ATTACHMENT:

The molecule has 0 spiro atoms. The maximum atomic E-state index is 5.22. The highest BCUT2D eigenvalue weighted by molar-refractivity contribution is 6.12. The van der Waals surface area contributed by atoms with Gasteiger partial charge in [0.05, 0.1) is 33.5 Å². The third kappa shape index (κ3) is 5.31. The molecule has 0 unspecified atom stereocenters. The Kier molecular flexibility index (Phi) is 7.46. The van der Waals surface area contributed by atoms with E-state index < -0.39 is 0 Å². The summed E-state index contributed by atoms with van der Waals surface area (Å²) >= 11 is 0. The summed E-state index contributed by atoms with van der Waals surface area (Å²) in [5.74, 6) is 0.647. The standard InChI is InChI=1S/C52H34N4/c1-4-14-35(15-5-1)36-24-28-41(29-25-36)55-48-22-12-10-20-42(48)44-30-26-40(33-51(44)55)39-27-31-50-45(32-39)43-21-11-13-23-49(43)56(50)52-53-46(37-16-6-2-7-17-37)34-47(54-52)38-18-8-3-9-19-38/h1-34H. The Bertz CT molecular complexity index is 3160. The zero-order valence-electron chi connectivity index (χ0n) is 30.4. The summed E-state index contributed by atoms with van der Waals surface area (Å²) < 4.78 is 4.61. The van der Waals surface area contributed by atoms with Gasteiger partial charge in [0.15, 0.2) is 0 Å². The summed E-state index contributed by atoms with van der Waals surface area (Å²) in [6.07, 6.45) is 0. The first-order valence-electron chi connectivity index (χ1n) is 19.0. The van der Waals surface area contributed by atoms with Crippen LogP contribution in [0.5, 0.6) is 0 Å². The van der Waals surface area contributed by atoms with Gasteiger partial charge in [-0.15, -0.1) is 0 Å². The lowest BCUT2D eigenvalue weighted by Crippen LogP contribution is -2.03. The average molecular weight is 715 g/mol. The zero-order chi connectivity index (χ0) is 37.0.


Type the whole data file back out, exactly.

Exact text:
The molecule has 0 spiro atoms. The maximum atomic E-state index is 5.22. The highest BCUT2D eigenvalue weighted by molar-refractivity contribution is 6.12. The van der Waals surface area contributed by atoms with Gasteiger partial charge in [0.05, 0.1) is 33.5 Å². The third kappa shape index (κ3) is 5.31. The molecule has 0 unspecified atom stereocenters. The Kier molecular flexibility index (Phi) is 7.46. The van der Waals surface area contributed by atoms with E-state index < -0.39 is 0 Å². The summed E-state index contributed by atoms with van der Waals surface area (Å²) >= 11 is 0. The summed E-state index contributed by atoms with van der Waals surface area (Å²) in [5.74, 6) is 0.647. The standard InChI is InChI=1S/C52H34N4/c1-4-14-35(15-5-1)36-24-28-41(29-25-36)55-48-22-12-10-20-42(48)44-30-26-40(33-51(44)55)39-27-31-50-45(32-39)43-21-11-13-23-49(43)56(50)52-53-46(37-16-6-2-7-17-37)34-47(54-52)38-18-8-3-9-19-38/h1-34H. The Bertz CT molecular complexity index is 3160. The zero-order valence-electron chi connectivity index (χ0n) is 30.4. The summed E-state index contributed by atoms with van der Waals surface area (Å²) < 4.78 is 4.61. The van der Waals surface area contributed by atoms with Gasteiger partial charge in [0.15, 0.2) is 0 Å². The summed E-state index contributed by atoms with van der Waals surface area (Å²) in [6.07, 6.45) is 0. The first-order valence-electron chi connectivity index (χ1n) is 19.0. The van der Waals surface area contributed by atoms with Crippen LogP contribution in [0.5, 0.6) is 0 Å². The van der Waals surface area contributed by atoms with Gasteiger partial charge in [-0.15, -0.1) is 0 Å². The lowest BCUT2D eigenvalue weighted by Crippen LogP contribution is -2.03. The average molecular weight is 715 g/mol. The zero-order chi connectivity index (χ0) is 37.0.